March Madness 2014: Arizona asserts itself as the favorite on right side of the bracket

Jeff Gross

The Wildcats looked like they were in danger of going down against San Diego State. Then Nick Johnson and Arizona defense woke up.

SB Nation 2014 NCAA March Madness Coverage

Nick Johnson was already 0-for-9 from the field when his 10th shot of the night went halfway down before popping back out. There were just over 10 minutes remaining and No. 1 Arizona was still down three to San Diego State.

The Aztecs had not trailed since six minutes into the game and looked to be in control. Not many teams left in the NCAA Tournament's Sweet 16 could match Arizona's size, length and athleticism, but the Aztecs were one. All San Diego State needed to win was a little good fortune, and Johnson's nightmare game certainly counted as such.

For the first 30 minutes on Thursday, all of Arizona's worst fears bubbled to the surface. Ever since power forward Brandon Ashley went down with a season-ending foot injury in February, the biggest question surrounding the Wildcats was whether they could score enough to win the national title. As San Diego State clamped down and Johnson, the Pac-12 Player of the Year and the Wildcats biggest offensive weapon, went cold, it seemed like the stars were aligning for an upset.

Perhaps the only unfortunate thing about Arizona's comeback to earn a 70-64 victory and move on to the Elite Eight was the timing of it all. In Memphis, Florida and UCLA were in a close contest coming down to the wire, too, and dividing your attention between these two games featuring four talented teams just didn't seem fair. If you had your eyes on the Bruins and Gators, you missed an offensive explosion by Arizona for which Wildcats fans had been waiting all night.

Per Ken Pom, Arizona outscored San Diego State 29-20 in the final 10 minutes of the game to steal victory. You can point directly to the impact of Johnson, who finally got going after a terrible start.

Johnson made his first bucket with 2:51 left in the game when T.J. McConnell fed him for a layup on the break. Johnson would only make one other field goal to finish the night 2-for-10, but he was money from the foul line when Arizona needed him to be. As we've seen throughout this tournament, that's no small thing. Poor free throw shooting has cost more than team a chance at advancing in the bracket, and Johnson finished his night a perfect 10-for-10 from the line.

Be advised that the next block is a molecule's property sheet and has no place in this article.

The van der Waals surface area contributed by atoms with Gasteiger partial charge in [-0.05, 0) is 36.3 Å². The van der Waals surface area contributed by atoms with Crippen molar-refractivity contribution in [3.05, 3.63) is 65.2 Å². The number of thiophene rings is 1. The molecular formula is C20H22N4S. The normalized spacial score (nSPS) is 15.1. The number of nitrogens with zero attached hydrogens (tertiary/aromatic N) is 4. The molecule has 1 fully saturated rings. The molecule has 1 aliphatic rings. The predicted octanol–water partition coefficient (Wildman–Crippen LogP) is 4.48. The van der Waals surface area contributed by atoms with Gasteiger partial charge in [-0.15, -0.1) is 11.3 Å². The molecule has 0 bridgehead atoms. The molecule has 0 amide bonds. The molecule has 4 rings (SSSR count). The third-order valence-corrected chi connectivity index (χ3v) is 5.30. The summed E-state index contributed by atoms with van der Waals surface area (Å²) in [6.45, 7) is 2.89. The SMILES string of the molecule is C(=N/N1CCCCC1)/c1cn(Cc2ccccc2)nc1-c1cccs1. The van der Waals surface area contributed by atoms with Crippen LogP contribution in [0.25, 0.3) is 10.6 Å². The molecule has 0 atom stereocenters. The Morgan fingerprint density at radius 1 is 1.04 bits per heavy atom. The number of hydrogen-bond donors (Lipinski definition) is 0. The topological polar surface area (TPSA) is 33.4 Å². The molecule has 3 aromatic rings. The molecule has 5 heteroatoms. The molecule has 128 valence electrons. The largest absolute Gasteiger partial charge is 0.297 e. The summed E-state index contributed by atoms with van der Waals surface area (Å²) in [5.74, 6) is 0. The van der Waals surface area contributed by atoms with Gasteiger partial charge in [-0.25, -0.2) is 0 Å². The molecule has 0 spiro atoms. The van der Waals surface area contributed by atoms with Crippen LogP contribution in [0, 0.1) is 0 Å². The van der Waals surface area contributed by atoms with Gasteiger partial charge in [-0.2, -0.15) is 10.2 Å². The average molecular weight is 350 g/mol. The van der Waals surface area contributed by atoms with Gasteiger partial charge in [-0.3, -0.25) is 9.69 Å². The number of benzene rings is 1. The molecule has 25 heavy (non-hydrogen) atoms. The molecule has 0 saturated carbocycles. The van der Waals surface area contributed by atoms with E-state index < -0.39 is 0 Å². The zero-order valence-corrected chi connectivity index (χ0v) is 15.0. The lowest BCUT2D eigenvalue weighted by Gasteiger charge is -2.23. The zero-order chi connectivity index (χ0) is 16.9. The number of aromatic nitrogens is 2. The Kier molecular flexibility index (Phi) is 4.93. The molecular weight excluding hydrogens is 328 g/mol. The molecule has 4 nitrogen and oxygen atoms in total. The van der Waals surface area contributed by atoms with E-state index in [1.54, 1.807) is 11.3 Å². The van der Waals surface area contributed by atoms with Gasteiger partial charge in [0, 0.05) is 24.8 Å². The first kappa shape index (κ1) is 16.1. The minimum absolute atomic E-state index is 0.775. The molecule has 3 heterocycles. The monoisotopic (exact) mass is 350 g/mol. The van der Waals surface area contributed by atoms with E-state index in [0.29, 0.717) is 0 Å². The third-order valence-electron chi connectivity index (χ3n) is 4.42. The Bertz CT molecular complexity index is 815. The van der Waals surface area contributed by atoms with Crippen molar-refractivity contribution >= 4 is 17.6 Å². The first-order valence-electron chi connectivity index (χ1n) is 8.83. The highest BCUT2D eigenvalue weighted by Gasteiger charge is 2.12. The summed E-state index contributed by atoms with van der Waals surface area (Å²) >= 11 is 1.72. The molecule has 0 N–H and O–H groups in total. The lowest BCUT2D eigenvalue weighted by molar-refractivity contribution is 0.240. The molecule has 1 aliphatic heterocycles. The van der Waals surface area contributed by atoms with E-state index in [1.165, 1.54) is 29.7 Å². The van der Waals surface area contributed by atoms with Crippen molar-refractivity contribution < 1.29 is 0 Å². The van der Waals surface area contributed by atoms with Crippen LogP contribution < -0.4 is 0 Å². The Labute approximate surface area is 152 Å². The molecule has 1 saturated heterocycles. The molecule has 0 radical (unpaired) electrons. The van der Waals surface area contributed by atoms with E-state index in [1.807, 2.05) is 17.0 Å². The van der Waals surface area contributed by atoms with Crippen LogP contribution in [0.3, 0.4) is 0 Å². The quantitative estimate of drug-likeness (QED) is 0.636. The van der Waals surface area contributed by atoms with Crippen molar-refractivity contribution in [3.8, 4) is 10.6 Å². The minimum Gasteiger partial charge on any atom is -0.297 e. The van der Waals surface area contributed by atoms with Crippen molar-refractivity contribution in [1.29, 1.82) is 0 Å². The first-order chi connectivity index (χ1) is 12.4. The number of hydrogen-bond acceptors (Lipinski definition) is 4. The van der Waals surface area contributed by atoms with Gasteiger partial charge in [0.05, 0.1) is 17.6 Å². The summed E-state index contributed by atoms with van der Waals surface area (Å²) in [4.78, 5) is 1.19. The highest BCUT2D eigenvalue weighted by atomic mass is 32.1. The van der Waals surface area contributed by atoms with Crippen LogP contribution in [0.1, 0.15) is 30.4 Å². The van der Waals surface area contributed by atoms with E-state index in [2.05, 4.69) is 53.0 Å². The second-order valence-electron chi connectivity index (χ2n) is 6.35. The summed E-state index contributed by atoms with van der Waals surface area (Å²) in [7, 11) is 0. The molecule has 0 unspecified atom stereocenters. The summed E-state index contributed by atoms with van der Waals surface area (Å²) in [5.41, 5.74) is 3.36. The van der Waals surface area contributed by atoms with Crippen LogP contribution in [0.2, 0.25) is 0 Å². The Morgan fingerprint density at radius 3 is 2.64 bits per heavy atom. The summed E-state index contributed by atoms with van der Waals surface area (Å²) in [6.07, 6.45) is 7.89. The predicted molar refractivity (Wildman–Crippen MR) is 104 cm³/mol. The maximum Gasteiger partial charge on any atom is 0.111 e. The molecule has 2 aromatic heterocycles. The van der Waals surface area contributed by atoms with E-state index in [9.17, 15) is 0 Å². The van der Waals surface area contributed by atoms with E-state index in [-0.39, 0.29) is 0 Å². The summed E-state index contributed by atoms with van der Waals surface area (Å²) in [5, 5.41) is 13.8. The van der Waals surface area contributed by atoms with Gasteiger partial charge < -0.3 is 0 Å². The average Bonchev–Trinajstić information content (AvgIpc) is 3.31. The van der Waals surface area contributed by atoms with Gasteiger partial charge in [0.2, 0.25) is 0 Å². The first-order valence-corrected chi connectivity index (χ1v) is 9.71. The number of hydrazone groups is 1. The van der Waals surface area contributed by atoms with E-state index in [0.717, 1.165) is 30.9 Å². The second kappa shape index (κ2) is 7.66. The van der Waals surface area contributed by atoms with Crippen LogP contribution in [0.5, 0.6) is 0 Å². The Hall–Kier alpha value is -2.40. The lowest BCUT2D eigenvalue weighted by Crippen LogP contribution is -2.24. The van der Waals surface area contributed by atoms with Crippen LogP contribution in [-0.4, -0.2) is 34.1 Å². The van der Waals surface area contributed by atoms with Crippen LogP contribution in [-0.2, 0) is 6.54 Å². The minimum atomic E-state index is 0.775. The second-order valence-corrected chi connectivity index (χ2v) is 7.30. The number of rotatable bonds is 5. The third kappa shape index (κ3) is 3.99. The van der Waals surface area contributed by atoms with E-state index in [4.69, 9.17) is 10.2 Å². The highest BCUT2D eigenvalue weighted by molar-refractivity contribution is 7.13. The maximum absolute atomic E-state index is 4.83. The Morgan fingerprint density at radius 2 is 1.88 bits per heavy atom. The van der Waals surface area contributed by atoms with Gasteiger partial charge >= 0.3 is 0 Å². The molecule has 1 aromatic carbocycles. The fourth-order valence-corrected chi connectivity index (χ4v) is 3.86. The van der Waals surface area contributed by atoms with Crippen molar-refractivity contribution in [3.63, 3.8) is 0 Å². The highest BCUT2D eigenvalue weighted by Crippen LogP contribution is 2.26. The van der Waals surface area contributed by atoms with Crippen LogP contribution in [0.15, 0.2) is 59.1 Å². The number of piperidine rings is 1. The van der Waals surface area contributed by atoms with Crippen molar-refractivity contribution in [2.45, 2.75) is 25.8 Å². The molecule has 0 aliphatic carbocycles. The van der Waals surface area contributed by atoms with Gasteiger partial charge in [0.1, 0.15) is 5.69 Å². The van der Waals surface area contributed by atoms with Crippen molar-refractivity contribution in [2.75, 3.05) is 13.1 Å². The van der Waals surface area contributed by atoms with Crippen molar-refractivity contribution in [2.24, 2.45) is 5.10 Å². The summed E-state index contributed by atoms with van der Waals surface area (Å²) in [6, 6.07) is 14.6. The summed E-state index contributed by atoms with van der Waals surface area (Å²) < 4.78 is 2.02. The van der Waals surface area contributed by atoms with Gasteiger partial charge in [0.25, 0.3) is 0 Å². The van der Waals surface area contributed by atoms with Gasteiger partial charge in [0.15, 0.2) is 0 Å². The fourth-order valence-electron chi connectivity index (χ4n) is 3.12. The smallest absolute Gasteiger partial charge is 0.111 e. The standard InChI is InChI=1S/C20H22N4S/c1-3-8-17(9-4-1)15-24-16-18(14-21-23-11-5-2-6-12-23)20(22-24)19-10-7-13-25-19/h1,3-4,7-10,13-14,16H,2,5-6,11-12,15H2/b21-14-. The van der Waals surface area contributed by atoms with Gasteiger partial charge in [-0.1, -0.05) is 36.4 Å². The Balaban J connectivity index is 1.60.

For Johnson, a junior, falling in the Sweet 16 was simply no way for his season to end. He had come too far. Johnson bided his time his first two years in school behind a cast that included Solomon Hill until he could finally be the focal point of Arizona's offensive scheme. All he did this season was take home every conference honor possible and place third in Ken Pom's Player of the Year standings, behind only Russ Smith and Doug McDermott.

Johnson's ascent in his third year as been as pivotal as any one storyline surrounding the Wildcats this season, but he's far from a one-man show. Arizona is deep with the type of talent and athleticism rarely seen at the college level, and it's manifested throughout the tournament in the form of a pair of freshman forwards.

Aaron Gordon was going to be rich in a few months regardless, but his impressive play in the tournament has only solidified his NBA stock. Gordon was tremendous again against San Diego State, finishing with 15 points on 7-of-9 shooting and six rebounds.

That work on the glass is not to be discounted. The Wildcats were uncharacteristically out-rebounded by eight on the night, and the Aztecs' edge on the boards was particularly noticeable in the first half. That's when Josh Davis -- a 6'8, 220-pound senior -- had six points and 12 rebounds. He ended the game with six points and 14 rebounds, in part because Gordon focused on keeping him boxed out.

Oh yeah, Gordon also did this:


Gordon isn't the only impact freshman who was at the McDonald's All-American Game a year ago at this time. The Wildcats have Rondae Hollis-Jefferson, too, and he's also been playing his best ball of the season at the best time.

Hollis-Jefferson scored 15 points, including going 7-of-8 from the line, to continue his dominant play. He's scored at least 13 points in every tournament game thus far, and has been a key force in helping Arizona turn defense into quick offense at the other end of the floor.

March Madness

Hollis-Jefferson and especially Gordon are going to be playing in the NBA at some point, and Johnson has that type of athleticism. At 6'2 and without traditional point guard skills or elite shooting ability, Johnson may be an awkward fit in the pros, but his NBA-level speed and bounce is a big part of what makes Arizona such a difficult matchup.

The Wildcats will have their hands full again in the Elite Eight against a Wisconsin team that just gets it, as evidenced by the Spurs-like way the Badgers whipped the ball around the halfcourt against Baylor's zone in their blowout win over the Bears. These aren't your older brother's Badgers, in that Bo Ryan's team can score with ease. The one thing they can't do it match athletes with Arizona, and that's why the Wildcats will be the favorite.

While the left side the bracket continues to shake itself out, it's become clear Arizona is the favorite on the right side. Louisville, Kentucky, Tennessee and Michigan each have the talent to reach the Final Four, but none of them would be favored over the Wildcats.

Arizona has had the No. 1 defense all season, and it isn't letting up any time soon. If defense wins championships, the Wildcats have to like their chances.

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